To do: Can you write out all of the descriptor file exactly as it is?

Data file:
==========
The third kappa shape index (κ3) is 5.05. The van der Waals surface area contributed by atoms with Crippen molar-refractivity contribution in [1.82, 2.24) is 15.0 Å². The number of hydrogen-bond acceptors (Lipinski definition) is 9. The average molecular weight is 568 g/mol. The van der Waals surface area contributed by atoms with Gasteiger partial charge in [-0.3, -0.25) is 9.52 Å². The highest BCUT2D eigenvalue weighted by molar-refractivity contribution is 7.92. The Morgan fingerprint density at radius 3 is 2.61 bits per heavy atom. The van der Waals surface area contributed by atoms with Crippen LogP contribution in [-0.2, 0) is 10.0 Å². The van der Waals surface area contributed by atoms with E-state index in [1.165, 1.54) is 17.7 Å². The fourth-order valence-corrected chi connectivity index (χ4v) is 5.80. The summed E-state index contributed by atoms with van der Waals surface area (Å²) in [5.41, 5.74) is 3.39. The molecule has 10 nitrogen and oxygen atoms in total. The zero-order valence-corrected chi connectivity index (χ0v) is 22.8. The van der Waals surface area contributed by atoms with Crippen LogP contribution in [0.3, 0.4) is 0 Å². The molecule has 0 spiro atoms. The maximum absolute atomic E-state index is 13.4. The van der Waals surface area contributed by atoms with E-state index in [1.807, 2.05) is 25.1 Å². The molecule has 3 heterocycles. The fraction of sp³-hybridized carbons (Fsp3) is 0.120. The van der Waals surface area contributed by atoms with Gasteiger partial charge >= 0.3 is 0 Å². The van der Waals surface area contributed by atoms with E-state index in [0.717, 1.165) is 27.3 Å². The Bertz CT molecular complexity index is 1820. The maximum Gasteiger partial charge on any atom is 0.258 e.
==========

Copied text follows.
The third kappa shape index (κ3) is 5.05. The van der Waals surface area contributed by atoms with Crippen molar-refractivity contribution in [1.82, 2.24) is 15.0 Å². The number of hydrogen-bond acceptors (Lipinski definition) is 9. The average molecular weight is 568 g/mol. The van der Waals surface area contributed by atoms with Gasteiger partial charge in [-0.3, -0.25) is 9.52 Å². The highest BCUT2D eigenvalue weighted by molar-refractivity contribution is 7.92. The Morgan fingerprint density at radius 3 is 2.61 bits per heavy atom. The van der Waals surface area contributed by atoms with Crippen LogP contribution in [-0.2, 0) is 10.0 Å². The van der Waals surface area contributed by atoms with E-state index in [1.165, 1.54) is 17.7 Å². The fourth-order valence-corrected chi connectivity index (χ4v) is 5.80. The summed E-state index contributed by atoms with van der Waals surface area (Å²) in [5.41, 5.74) is 3.39. The molecule has 10 nitrogen and oxygen atoms in total. The zero-order valence-corrected chi connectivity index (χ0v) is 22.8. The van der Waals surface area contributed by atoms with Crippen LogP contribution in [0.3, 0.4) is 0 Å². The molecule has 0 spiro atoms. The maximum absolute atomic E-state index is 13.4. The van der Waals surface area contributed by atoms with E-state index in [1.807, 2.05) is 25.1 Å². The molecule has 3 heterocycles. The fraction of sp³-hybridized carbons (Fsp3) is 0.120. The van der Waals surface area contributed by atoms with Gasteiger partial charge >= 0.3 is 0 Å². The van der Waals surface area contributed by atoms with E-state index in [0.717, 1.165) is 27.3 Å². The Bertz CT molecular complexity index is 1820. The maximum Gasteiger partial charge on any atom is 0.258 e.